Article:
Look in the sidebar on the right and you'll see a number of entries for the FLOSS software which runs this blog, Chyrp. Some years ago I wrote some extensions to the base platform, known as 'modules', and released them for free use by others under a ee_software_licence|suitable licence version 3 of the GPL.
At the point I first used the base software – and forked it to add my own tweaks and improvements – Chyrp was also available under the GPL.
So far, so good: I retain full copyright on my work and offer a free licence to others to use it without charge so long as they meet certain conditions, once of which is that under the terms of the GPL any changes others may make to my code are also made freely available to everyone (including myself.)
Now move the clock hands forward four years or so, up to this year. In starting my new blog at shehacks.com ] I decided to use the updated version of Chryp – 2.5beta1 instead of 2.1rc1 – and update my add-ons to suit. Which I have, but then as I was about to make them available to all realised I have an 'issue'.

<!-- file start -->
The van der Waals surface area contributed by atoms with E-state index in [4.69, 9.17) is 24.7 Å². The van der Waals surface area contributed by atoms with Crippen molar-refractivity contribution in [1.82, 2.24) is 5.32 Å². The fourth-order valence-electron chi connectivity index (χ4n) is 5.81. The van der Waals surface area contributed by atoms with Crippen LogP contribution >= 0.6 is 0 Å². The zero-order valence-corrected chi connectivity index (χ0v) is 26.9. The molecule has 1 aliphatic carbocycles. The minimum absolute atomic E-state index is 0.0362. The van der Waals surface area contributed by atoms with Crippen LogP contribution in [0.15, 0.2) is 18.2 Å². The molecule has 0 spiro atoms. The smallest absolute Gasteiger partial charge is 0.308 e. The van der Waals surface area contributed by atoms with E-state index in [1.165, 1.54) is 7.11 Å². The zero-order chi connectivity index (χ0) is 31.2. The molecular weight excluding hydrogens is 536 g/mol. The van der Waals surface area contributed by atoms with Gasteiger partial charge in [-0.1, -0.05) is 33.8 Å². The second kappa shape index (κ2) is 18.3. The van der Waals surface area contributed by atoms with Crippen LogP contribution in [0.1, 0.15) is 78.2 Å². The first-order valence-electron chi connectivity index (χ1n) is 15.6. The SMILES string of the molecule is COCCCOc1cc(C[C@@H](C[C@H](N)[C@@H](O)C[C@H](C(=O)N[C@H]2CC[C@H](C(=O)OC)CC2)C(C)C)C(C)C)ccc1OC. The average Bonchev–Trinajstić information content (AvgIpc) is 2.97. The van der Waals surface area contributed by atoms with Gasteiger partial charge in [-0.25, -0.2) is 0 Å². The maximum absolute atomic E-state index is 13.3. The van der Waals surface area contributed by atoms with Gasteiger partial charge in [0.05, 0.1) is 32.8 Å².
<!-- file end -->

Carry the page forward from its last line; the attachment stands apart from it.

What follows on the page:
Shortly after I created my branch of Chyrp, its founder changed the licence it was released under, from GPL to MIT, and where the former is a copyleft licence, the latter one is not, indeed it permits use within proprietary software which is something I object to on principle. All of which means that although I can continue to release my own 'modules' under the GPL it isn't so straightforward where I want to make improvements to the main core.
Looking at the various reference documents – including the GNU licence page ] – tells me that it is OK for Chyrp to have moved from GPL to MIT so long as the full agreement of all contributors had been obtained, but not otherwise. And personally I have no idea whether that was obtained or not (I did ask at the time). Now though I have to decide whether – against my personal principles on FLOSS development – to use two different licences on the same project, depending on whether they are 'core' or 'add-on', or to take some other approach.
That would be either creating a permanent GPL-fork, or not releasing any of the changes I make to the core at all. To me, FLOSS means making available to others the fruits of your labour to the greater benefit of all, and it is fine for a GPL-fork to draw in all of the changes which use the MIT licence as they are made, though not vice-versa.